Most talk about bubbles refers to asset bubbles—like the sharp decline in tech startup stock prices after the dot.com boom or the sharp drop in home prices that started in 2005.
But some people talk about a bubble in the real economy—so there are two uses of the term.
Second, a bubble breaking implies a decline in prices or jobs. So the end of a bubble is different from a slowing of asset price or job growth.
And finally the end of a bubble should be distinguished from a recession. The end of the dot.com boom or the end of the housing bubble in 2005 contributed to the recessions that followed but they preceded them. The housing market correction after 2005 was really the end of a bubble because the rise in prices was not caused by a shortage of housing but rather from exuberant valuations.
The real Bay Area economy is not in a bubble. Jobs and income are not poised to decline. Major companies like Google, Facebook, Apple and LinkedIn have major expansion plans underway as well as millions of customers and $billions in revenues, still rising. UCLA does forecast a slowing of job growth from over 4% in 2015 to 3% in 2016 and 2.7% in 2017 with even slower growth after that.
It is hard to match the growth rates possible when coming after high unemployment but now unemployment is already low so that part of job growth is behind us. But a decline is not in sight.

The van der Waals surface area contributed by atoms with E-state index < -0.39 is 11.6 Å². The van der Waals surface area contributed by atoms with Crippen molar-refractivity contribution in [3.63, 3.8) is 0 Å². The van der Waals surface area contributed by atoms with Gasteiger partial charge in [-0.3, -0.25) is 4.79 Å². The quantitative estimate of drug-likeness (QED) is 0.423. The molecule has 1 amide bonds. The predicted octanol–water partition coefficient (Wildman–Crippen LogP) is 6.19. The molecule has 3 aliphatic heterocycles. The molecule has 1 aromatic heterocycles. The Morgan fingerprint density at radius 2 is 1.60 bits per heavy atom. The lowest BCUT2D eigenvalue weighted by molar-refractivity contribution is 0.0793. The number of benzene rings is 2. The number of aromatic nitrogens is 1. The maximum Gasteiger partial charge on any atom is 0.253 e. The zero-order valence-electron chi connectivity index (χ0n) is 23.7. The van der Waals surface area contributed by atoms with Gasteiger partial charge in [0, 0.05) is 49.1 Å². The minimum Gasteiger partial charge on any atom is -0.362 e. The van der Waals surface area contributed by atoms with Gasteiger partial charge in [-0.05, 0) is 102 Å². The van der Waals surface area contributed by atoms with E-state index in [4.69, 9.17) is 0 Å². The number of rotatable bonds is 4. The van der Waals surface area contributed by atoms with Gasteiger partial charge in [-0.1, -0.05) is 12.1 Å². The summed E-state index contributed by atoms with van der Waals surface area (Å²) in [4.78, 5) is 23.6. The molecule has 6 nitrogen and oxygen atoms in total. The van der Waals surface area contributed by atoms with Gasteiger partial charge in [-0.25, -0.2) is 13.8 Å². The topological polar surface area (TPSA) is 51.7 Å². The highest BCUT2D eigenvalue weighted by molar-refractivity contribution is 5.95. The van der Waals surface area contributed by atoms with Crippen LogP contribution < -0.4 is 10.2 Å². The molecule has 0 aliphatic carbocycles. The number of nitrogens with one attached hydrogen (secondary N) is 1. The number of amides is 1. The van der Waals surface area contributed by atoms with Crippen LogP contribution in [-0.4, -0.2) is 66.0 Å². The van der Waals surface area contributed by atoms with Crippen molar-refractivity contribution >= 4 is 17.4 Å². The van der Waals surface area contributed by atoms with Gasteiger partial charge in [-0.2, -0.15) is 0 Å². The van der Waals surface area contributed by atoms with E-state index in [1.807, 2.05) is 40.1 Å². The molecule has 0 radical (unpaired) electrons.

What about asset prices. I am not an expert on stock prices so will not comment on the stock market except to say that if asset prices continue to fall, it IS more likely a revaluation of future prospects than a sign that a recession is coming.
Home prices and rents, like jobs, may see a decline in their growth. But in this case the price and rent increases ARE the direct result of a housing shortage, which is unlikely to be erased any time soon.
We are not yet building enough housing to match even a slowing job growth rate.
Disturbances in the world economy or policy muck ups at home can cause a recession but that raises a whole different set of questions than assessing whether jobs or asset prices are currently at a bubble stage.